Why were old lathes, milling machines and drills green?

29 May 2024

The green lathes, milling and drilling machines seem like relics from times gone by. These robust machines, often lacking CNC technology, are now rarely seen. From the 1950s to the 1980s, the so-called Reseda Green was one of the standard colours. Since green causes the least eye strain and helps prevent accidents in the workshop, Germany even had a standard, DIN 1844, until 1974, which specified Reseda Green as one of two machine colours. Even today, these green machines are cherished by collectors and connoisseurs

Here and there, you can still find these old gems in workshops. Until the 1980s, the majority of lathes, milling, and drilling machines were green. But why was this the case?

A significant reason is the effect that the colour green inherently has. Green, a mix of advancing yellow and retreating blue, unites the contrasts and meanings of both colours: cold and warm, active and passive, emotion and rationality. This makes green calming and relaxing – perfect for a workshop.

Green strains the eyes less than other colours. This not only boosts work performance but also contributes to safety in the workshop. This is also evident in other areas: Operating theatres often use green because it does not glare under bright light and keeps the eyes alert. Similarly, school blackboards are often painted green for this reason.

Additionally, there’s another practical reason for the colour in the workshop: Green makes dirt and oil less visible. The same applies to Blue-Grey, the other popular machine colour of the last century.

Reseda green: from nature to machine

The typical machine green is Reseda Green, also known as RAL 6011. Reseda is a genus of plants that includes Reseda odorata, or garden mignonette. The colour of its leaves gave Reseda Green its name (main image).

Reseda Green is listed in the RAL colour collection under number RAL 6011. The RAL system is a globally recognised colour reference system introduced in Germany in 1927 to standardise and catalogue colours. Each colour group has its own number, and RAL 6011 belongs to the green tones, all starting with a 6. The RAL system includes 2,540 colours, with 216 shades in the RAL CLASSIC collection, including Reseda Green.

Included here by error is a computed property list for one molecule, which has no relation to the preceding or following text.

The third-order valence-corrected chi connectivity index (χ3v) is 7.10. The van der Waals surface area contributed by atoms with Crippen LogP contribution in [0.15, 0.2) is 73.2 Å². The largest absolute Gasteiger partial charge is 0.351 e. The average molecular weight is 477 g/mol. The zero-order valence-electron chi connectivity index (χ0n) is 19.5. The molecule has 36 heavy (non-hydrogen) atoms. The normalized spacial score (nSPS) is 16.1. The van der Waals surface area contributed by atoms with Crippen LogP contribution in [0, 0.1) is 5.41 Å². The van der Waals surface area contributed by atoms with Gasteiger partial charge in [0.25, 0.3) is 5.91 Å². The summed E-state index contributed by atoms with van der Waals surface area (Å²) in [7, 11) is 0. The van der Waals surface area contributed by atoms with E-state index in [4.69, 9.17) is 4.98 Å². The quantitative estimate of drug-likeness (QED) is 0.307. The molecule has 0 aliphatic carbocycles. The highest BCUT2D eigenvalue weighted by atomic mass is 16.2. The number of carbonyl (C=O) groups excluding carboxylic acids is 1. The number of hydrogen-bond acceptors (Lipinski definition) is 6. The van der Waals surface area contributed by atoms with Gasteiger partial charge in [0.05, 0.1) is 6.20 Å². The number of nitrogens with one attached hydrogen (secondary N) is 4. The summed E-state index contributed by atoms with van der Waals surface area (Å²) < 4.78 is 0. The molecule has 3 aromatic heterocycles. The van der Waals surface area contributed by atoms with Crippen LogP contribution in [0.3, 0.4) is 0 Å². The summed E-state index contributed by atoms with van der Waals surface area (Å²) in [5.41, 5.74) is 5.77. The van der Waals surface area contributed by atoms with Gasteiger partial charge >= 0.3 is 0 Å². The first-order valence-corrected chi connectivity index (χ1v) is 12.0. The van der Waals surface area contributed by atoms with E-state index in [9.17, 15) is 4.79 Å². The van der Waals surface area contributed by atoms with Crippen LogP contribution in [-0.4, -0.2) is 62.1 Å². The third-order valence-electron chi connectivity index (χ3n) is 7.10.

In the post-war period, machines were increasingly painted in green and grey tones. The primary reason was the positive effect of the colour on workers. RAL 6011 was officially defined as a machine paint in the German DIN 1844 standard to prevent accidents. In addition to Reseda Green, the classic Blue-Grey (RAL 7031) was specified in DIN 1843 as a possible base colour for machines. Until 1974, machines in Germany had to be painted in these colours.

Germany, with its large machinery industry, influenced not only the domestic market but also manufacturers from other countries who adopted the colour coding to make their machines compatible and marketable. The use of these colours, especially Reseda Green, was widespread from the 1950s to the 1970s and had a lasting impact.


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From the past to the present

Even today, many industrial machines are painted in grey tones. While Reseda Green is no longer as common, you can still find old green gems in some workshops. These machines from previous generations, without modern CNC technology, are robust, rarely break down, and can still serve well for many decades. Refurbished lathes, milling, and drilling machines from the last century in Reseda Green, Blue-Grey, and their shades are highly sought after by collectors and experts. However, the market is small and requires patience.

Enthusiast auction for machine lovers

The industrial auction house Surplex is holding an auction of green and blue-grey enthusiast machines until June 3. These machines, renowned for their impeccable quality, come from the workshop of an experienced mechanic who passionately restores old metalworking machines. His particular preference is for machines from traditional manufacturers in Switzerland, Germany, and Sweden. The workshop is located near Stockholm, Sweden. A total of 13 machines plus accessories are being auctioned, including:

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